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The Cougar, Vol. 6, No. 2, October 26, 1932
File 004
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The Cougar, Vol. 6, No. 2, October 26, 1932 - File 004. October 26, 1932. University of Houston Libraries. University of Houston Digital Library. Web. September 28, 2020. https://digital.lib.uh.edu/collection/10270243/item/34/show/33.

Disclaimer: This is a general citation for reference purposes. Please consult the most recent edition of your style manual for the proper formatting of the type of source you are citing. If the date given in the citation does not match the date on the digital item, use the more accurate date below the digital item.

(October 26, 1932). The Cougar, Vol. 6, No. 2, October 26, 1932 - File 004. Daily Cougar. University of Houston Libraries. Retrieved from https://digital.lib.uh.edu/collection/10270243/item/34/show/33

Disclaimer: This is a general citation for reference purposes. Please consult the most recent edition of your style manual for the proper formatting of the type of source you are citing. If the date given in the citation does not match the date on the digital item, use the more accurate date below the digital item.

The Cougar, Vol. 6, No. 2, October 26, 1932 - File 004, October 26, 1932, Daily Cougar, University of Houston Libraries, accessed September 28, 2020, https://digital.lib.uh.edu/collection/10270243/item/34/show/33.

Disclaimer: This is a general citation for reference purposes. Please consult the most recent edition of your style manual for the proper formatting of the type of source you are citing. If the date given in the citation does not match the date on the digital item, use the more accurate date below the digital item.

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Title The Cougar, Vol. 6, No. 2, October 26, 1932
Alternative Title The Cougar, Vol. VI, No. 2, October 26, 1932
Contributor
  • Julian, James L.
Date October 26, 1932
Language English
Description From title page: "Published by the journalism students of the Houston Junior College."
Subject
  • College student newspapers and periodicals
  • University of Houston
Place
  • Houston, Texas
Genre
  • newspapers
Type
  • Text
Identifier LH1.H6 C6; OCLC: 10270243
Collection
  • University of Houston Libraries Special Collections
  • University of Houston Archives
Rights In Copyright - Copyright Owner Unlocatable or Unidentifiable
Item Description
Title File 004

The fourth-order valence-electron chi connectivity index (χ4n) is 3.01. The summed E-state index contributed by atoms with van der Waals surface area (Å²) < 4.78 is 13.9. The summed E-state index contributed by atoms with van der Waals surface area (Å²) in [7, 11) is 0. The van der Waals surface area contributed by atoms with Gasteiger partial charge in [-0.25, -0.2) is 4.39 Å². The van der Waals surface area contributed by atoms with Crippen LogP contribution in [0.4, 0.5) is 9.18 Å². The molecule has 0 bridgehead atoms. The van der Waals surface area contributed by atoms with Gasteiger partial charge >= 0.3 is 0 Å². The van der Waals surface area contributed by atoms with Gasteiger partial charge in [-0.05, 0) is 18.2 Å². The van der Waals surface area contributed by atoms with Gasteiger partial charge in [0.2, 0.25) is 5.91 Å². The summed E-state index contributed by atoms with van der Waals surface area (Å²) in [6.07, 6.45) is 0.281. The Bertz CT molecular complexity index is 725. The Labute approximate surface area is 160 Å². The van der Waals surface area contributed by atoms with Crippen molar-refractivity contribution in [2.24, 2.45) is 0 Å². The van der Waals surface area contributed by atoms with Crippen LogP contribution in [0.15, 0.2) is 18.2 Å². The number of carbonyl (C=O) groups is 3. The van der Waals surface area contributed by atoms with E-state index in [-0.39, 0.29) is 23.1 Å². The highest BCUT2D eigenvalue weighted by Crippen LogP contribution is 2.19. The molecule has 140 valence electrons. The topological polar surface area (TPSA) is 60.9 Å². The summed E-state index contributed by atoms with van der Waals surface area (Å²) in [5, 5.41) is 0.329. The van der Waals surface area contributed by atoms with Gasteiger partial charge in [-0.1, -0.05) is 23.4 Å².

Transcript PAGE FOUR THE COUGAR OUR SPORTING WORLD STUDENTS WILL ASSIST FRENCH IN ATHLETICS ' Students in the P. T. classes s to aid Coach French in the athlet; of the school this year. This method is being adopted this year so that those interested will get some practical experience in coaching. 'fh« sports in which they will be of assistance to the coach are football, swimming, basketball, volley ball, boxing, and track. Managing the football team is Jimmie Oliver, who attended Junior College in "30-31" and starred in that sport. Oliver is also helping Mr. French in the P. T. classes and with the coaching of the team. Other sub- coaches will be selected for football as soon as Coach French has had time to look over his boys. Coach French sees in the squad some good material for the coaching of the club teams that he hopes will materialize. Volley ball and basket ball will be coached by Mr. French with < sistant for each sport. These sports will not be stressed until football spend more time with the other sports. The aids in volley ball a basket ball have not been selected. Harold Renfro will probably have charge of boxing, while Coach French will keep an eye on the boxer's methods of training. With better apparatus and training facilities, Mr. French expects a greater popularity for boxing this year. Arrangements have not been made for track as the season is not far enough advanced. The college has prospects of some good material for the cinder path, however. Fred Aebi and Elmer Hamilton will coach the swimming team. Coach French wishes to have all those interested in this sport to practice all winter under the direction of Hamilton and Aebi. Tennis this year will be handled for both boys and girls by Miss Spiess, instructor of girls' athletics. ENTHUSIASM SHOWN TO VARIOUS CARDED SPORT ACTIVITIES RICE BOOSTERS That me H. J. C. students are one hundred per cent behind Rice Institute in their fight for conference laurels was evident from the way they flocked to the rally on Friday night and the game on Saturday. Junior College turned out en masse for the Rice-Texas encounter and yelled their heads off for the Owl aggregation. CLUB WORK Bud Steeger, Humble Co. tennis star, is trying to stir up a little enthusiasm for a schol golf tournament and for the organization of a J. C. golf club. John Hill boasts quite a reputation i member of the golfing world and has offered to help Steeger in getting the club started. Though their games are not of championship caliber, both boys consistently turn in scores in the low nineties. Steeger plays a well rounded game, using his woods and irons with equal merit, while Hill is noted for his long drives. STARKS GREEN .This may be a little early prediction but Starks Green looks like a first class gridiron artist, with his line plunging a constant threat. Green played guard for two years at John Tarleton Junior College and because of his powerful leg drive has been shifted to fullback by Coach French. And so it is with expectancy that we give Starks Green the name of the "Tarleton Tornado." NEW METHOD With the exception of football and basketball, all sports that the school go in for will be organized in a club form. This does not mean that they will be clubs with members, rules, dues etc., but those interested will work together for tournaments, games and to get a little interest started. Winter swimming should be a big success. Life saving classss will be started as soon as enough are interested. Water polo and swimming meets will also be part of the tank schedule. Student participation in athletics has reached a new peak in the history of H. J. C. Never before has the enthusiasm and interest been shown that is now being given to the organization of the different sport circles. Under the leadership of Coach Archie French, school athletics have taken a vast stride forward that offers a wide scope of sports open to all who care to participate. Football and tennis were the first to get started with the tennis cohorts taking advantage of the fair weather and the lights that make playing a ight possible. The school tennis tournament last season was a huge suc- with some of Houston's stars taking part. This year it promises to be still better with many promising players enrolled. After a year of inactivity football has come back with a showing of terest among the students. Three teams are reporting for practice and in due time inter-class football games will be started. Fred Aebi, Y breast stroke star, and Elmer Hamilton, dash star, are assisting French in the swimming classes. These classes will be carried throughout the entire winter and have a number of active followers who have hopes of putting out a strong school tank team next year. Though no winter league basketball has been scheduled several students practice nightly in order to be in condition for the approaching cage season. Last season the boys team lost only four games out of twenty-four, giving them the high average of eight hundred per cent. The female section of the school are taking their basketball seriously and well they might, for last year their team lost only two games during the season, some of these games with amateur champions. Miss Spiess, girls athletic director, has procured the help of Willard Nesmith, former " C. luminary, who is coaching the girls in their passing and crip shoot- Nesmith believes that the most effective scoring offensive can be done ...th the ball being worked under the basket and is passing this on to the girls. GRID DOPE Last Wednesday night after issuing riforms to the football squad, Coach French called the boys on the field and started a light blocking practice that drilled in fundamentals. So much thusiasm was shown that French picked out two teams and lined them up for few simple signal drills. "Now don't try to tackle." he admonished the defensive bunch. "Just let them push vou out of the way." Evidently the defensive side had other ideas, for on the first play they smeared the runner before he could get started. Then things began to hum. Before long both sides were battling for all they were worth; and it was some battle. Leon "Powerhouse" Green, C. W. Skipper and Harold Renfro starred on ■he offense, while George Hedrick, Starks Green and Tom Studdert raised merry Hades for their eleven. Do not kid yourself into thinking football practice is a mild dummy ige affair done in a half hearted ~ive yourself a break and come out and watch the squad mix it up. Intramural football may roach deserving popularity this year afjter many seasons of near failure. BOXING WILL HAVE PLACE ON H. J. C. ATHLETIC CARD "Nature in the Raw is Seldom Mild." And so it is with the pugilistic sport at this school. Twenty words tell the entire story. Twenty words ... no more no less. . . Houston Junior College boxing contests will reach unexpected heights this year in view of the students interested in making boxing the most popular sport. Last year Junior College initiated the sport in such a way that the gym was filled with outsiders as well as students to witness some of the roughest toe-to-toe siugfests that ever went on inside the ring. Many well balanced cards were worked out witl wrestling matches gaining the spot light on some of the fight nights. When some school boxer would prove too good for his classmates, he would be matched with some local outsider which would make the bout of citywide interest. Immortal in this field are those of Sam Tremonte, "Windy" Smith, Cy Shaw, Harold Renfro, and James Julian. These students took part in all tournament and to them belong the credit of putting on the high standard that it is in Junior College. And this year with the new crop of huskies enrolled in this school, Coach French hopes to present some first class bouts. None of the contestants will be professional fighters and only a few will boast any previous experience. Bouts wilt be carefully made to insure an evenly matched program. All interested should see Coach French immediately for instructions as there will be a match in the near future. This year many of last seasons maulers are still with us any many sizeable freshmen have offered to take part in the bouts. "Moose" Gonzales and Walter Scarborough are lost to the school and their loss will be deeply felt for they were the mainstay of the wrestling team. French Issues Call For Intramural Football Gridiron Sport Has Fine Showing From Athletic Classes; Uniforms and Equipment Issued; Regular Scrimmage Underway Soph-Frosh Encounters Scheduled to Get Under Way in Near Future SOME SHOOTING The doves had no rest last Sunday when Fred Aebi, Hamp Robinson and third party went stalking through the woods a few miles outside of Missouri City. We have it from reliable source hat Fred and HamD killed a total of seventeen and that the third member Sagged the limit. Also that the two Sig shots used exactly two boxes of 'welve gauge shells apiece. HORSE TALK Head Coach Archie French is truly gifted with "horse sense." French has i basket- _ secret longing to start a riding stable at the school and have it listed in tht athletic program. And that brings u to the point that Milford "Windy' Smith, popular J. C. student now attending Texas U., also was gifted with "horse sense" when he tried to get up a rodeo ta be sponsored by the school. GIRLS TO FLAY Are the girls going to have ball team this year? You bet they are! At least they should, judging from the prospects that have turned out this year. After a mild scramble of a civil ture the other night, the girls decided to buckle down and get to work. The girls will have uniforms this year, for the first time. The shorts are to be blue, and a "tricky white blouse" as ladies put it. Wait till you see 'em. The first game will take place in about two or three weeks and will be a clash between the Frosh and Sophs. All the girls need now is a little encouragement and if everyone will do his part, the girls will really put it FIFTEEN WORDS— (Continued from Page 1) must have hit a bump or something, jecause it scratched with ink in it, and ihrew the writing fluid aimlessly over the last entry blank. Oscar Perkins forgot Erskines. His ayes became glarry, and he slung the Genuine Double Lifetime Schayffer fountain pen, irridium tipped point and all, fully 40 yards, through a plate glass window. He was desperate, and as he changed s ink stained pajamas and went back to bed he didn't mumble "To Hell with Schayffer fountain pens," he Shouted it ! M ! KEEN COMPETITION— . (Continued from Page 1) gave a brief sketch of the opening number. The plan has been worked out through the Board of Education, and the college as a whole is behind the project, giving it the heartiest support and co-operation. Mrs. B. M. Ebaugh is leading the girls' side in the competition. After a layoff of two seasons, H. J. C. has taken a fling at the gridiron sport with intramural football grabbing the spotlight instead of conference competition. Handicapped by late practice hours, Coach French found thirty ambitious players interested, in response to his first call. With uniforms and equipment issued, the squad has settled down to regular scrimmage, making ready for the coming class encounters. Packing 185 pounds of beef brawn, Tom Studdert tops the list of linemen. Typical of the famous Red Grange, Studdert worked In an ice plant and played football for exercise. He picks up opposing players with the ease of Hercules and tosses them aside with reckless abandon. Famous for his fighting Irish spriit, Leon "Powerhouse" Green, teammate of the famous Fred Hecker, truly tears up the opposing guards. He's got what it takes and boasts five years' experience with high school and amateur teams. Hughes Tool Co. lost a first string star when John Lamb eased up on his gridiron activities. But he is out for C. just as strong as ever. He holds it to an advantage. A sure cinch to see lots of service at the end position if he continues to keep up his good work, * Probably the most enthusiastic member on the squad is Red Marshall, halfback and John Reagan alumni. Makes up for his lack of experience in willingness and eagerness to win. A good man with a little coaching. ■ Another what-a-man who ranks with the best. Ed Smart, a six-footer who plays the center post like it • should be played and is a good man on any man's team. He is up on the rules and plays the cleanest game of any man on the team. A Sam Houston man, Ray Morris, Our Football Team Name Red Coulson Leon Green Ray Morris George Hedrick Ben Young Reo King Ed Maresak Henry Green James Julian Tom Studdert Harold Renfro Starks Green Oscar Nolan Paul Sparks McNeil Best John Barineau Ed Pulaski Red Marshall Duncan Neblett Ed Smartt Willard Nesmith Red Lewis John Lamb Position Weight Guard 180 Guard 160 Guard 155 End 160 Half 147 Back 160 End 133 Back 155 Tackle 155 Tackle 185 End 155 Back 180 Half 174 End 147 End 140 Quarter 150 Tackle 185 Back 156 Tackle 170 Center 160 Quarter 150 Back 160 End 150 down the end position like nobody's business and stars on the offensive. The "Tarleton Tornado," Starks Green, nicknamed because of his iirst class line plunging and blocking. He rips the line into shreds and has more leg power, hip swinging, knee action and stiff arming than Frank Carideo. Watch him shine. "Platterhead" Maresak did his bi! for the school, for the kid bud ha: the making of a fine man. Thougl only weighing 133 pounds, Ed has plenty of intestinal fortitude and if learning all he can about the end position, at which he hopes to make good. Boasting the biggest pair of legs on the squad, Oscar Nolan is giving the halfback position fits. The girl; get the bum breaks while Oscar scrimmages and mass the front trance waiting for his return. More power to you, Oscar. This Red Coulson has all the ear marks of a tea-sipper, mainly because of his past attendance at San Jac. But years of tutelage under Coach Hodges has given him plenty of knowledge and he shows it in his sterling work at the guard position. George Hedrick gets a double dose of football playing with the T. K. O. frat team as well as the school. He has the build of an athlete and uses in the team. brother of Joe Morris, all-city guard. Ray has that typical tiger fight which makes him a standout in the line. Has plenty of leg drive and is willing to mix it up. Light but tough, Paul Sparks, a real man. Plays end and knifes through the line with deadly precision. He tackles hard, and when he hits a man he stays hit. Will be a big bolster on (•the weakest side of the line and will make end runs around his side an excellent bet with his blocking qualities. Rubs his stomach with a corncob to make him tough. They say Beaumont puts out tough men, and that saying holds true for Harold Renfro, an end who teams up with Sparks to deal misery to the other team. A boxing champ last year and a future gridiron hero this season. Recently out, Red Lewis, Central luminary, stepped into the guard position and things began to hum. He wants to play backfield, but Coach may keep him on the line, for he is in on every tackle. Willard Nesmith, former J. C. basketball and football star who will see plenty of work at the quarter post. A brainy player who is steady and reliable when the going is hardest. A hard man to keep down and has a fighting temper that puts lots of spirit